I look after the flight, accommodation, vehicle, and marina bookings as we move through various countries. Meticulous record-keeping and tracking all expenses is ongoing.
Once we arrive on the yacht, we conduct a full inspection and ensure it is ready to undertake the passage ahead. This includes safety gear, engine servicing and spare parts, test sail, calculating fuel and water consumption and requirements, first aid needs and navigation charts.
It is important not to have a fixed date in mind for departure or arrival – we can only leave when every aspect of the yacht is ready.
I have several checklists to work through that are refined each time we leave. Labelling the location of all the important items on the yacht and learning the various systems like water-maker and generator are key.
Provisioning is important to keep everyone happy and I use a spreadsheet so estimate amounts for each item based on time to next port. We eat a mix of fresh and canned food depending on the esky/fridge/freezer on the boat and what methods of cooking we have – on the racing yachts this is often super basic – a butane cooker on the floor. It’s important not to rely on only one source of power – if there is an issue with an inverter, microwaves and induction cooktops quickly become useless. Modern yachts need a good understanding of electrics/power to keep everything running.
Once we have cleared out and are on the water, we move into watches and settle into life at sea. Watches run 24 hours a day - either three hours on/three hours off is we are two-handed or two hours on/four hours off if fully crewed. Decisions are discussed and made as a team. Keeping a vigilant lookout is important – many vessels don’t use AIS and fishing nets are a constant through Asia. Fishing platforms, oil rigs, squid boats, and reefs are other distractions.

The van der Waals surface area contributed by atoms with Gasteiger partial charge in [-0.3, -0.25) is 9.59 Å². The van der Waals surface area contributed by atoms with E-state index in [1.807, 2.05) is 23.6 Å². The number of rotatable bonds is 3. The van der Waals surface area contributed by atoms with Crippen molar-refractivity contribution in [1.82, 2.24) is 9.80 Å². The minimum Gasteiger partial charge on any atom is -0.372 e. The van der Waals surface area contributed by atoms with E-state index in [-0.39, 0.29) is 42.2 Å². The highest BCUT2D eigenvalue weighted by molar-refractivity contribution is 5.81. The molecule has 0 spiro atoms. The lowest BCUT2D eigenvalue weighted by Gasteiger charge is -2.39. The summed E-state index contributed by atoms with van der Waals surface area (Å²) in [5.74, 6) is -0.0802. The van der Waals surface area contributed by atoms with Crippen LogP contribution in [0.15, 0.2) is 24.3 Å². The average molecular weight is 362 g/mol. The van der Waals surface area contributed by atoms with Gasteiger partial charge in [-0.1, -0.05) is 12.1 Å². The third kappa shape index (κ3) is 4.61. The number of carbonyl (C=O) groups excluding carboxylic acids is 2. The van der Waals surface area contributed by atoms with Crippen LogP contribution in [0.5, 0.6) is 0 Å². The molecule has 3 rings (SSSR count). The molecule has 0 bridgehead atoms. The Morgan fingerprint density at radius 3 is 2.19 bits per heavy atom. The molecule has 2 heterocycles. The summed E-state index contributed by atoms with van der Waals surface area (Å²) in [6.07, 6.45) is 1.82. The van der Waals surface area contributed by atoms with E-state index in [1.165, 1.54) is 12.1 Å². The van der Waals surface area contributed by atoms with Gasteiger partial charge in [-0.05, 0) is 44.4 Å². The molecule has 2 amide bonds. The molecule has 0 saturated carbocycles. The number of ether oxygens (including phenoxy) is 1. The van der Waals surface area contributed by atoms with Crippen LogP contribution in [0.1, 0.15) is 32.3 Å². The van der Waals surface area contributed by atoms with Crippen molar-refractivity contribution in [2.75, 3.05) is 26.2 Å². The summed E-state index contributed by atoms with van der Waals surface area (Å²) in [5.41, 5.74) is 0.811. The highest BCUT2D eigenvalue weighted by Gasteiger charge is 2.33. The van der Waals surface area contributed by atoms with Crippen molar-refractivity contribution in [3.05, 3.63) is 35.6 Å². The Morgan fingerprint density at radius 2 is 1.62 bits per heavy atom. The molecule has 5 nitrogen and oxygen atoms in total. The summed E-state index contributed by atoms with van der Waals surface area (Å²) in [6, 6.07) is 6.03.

I enjoy the navigation and take responsibility for radio communications and our courtesy and quarantine flags along the way.
It’s important to self-manage your sleep, water, meals to keep yourself in great condition. Using the time off for reading, podcasts and learning is great – we generally do not have internet when offshore. Mental fitness is just as key as physical.
Taking in nature and wildlife is beautiful – until you have seen stars 360 degrees around you down to the waterline you haven’t lived! Jumping overboard as we crossed the equator, watching dolphins swimming in phosphorescence, seeing huge whale sharks, meeting new people, understanding maritime history, and learning about different cultures have all been unrivalled experiences for me.
I take a lot of photos and make notes in my phone when travelling and enjoy sharing my trips with family and friends when I’m back in range. I plan to stick with the delivery life for as long as I enjoy it.
Simone Hill is the owner of My Crew Travel, specialising in co-ordinating the logistics for race yachts travelling to regattas and rallies. More recently she has added yacht deliveries to this list. Her experience as an event and project manager have proven invaluable.
Simone Hill at the helm of 'Scallywag 100'.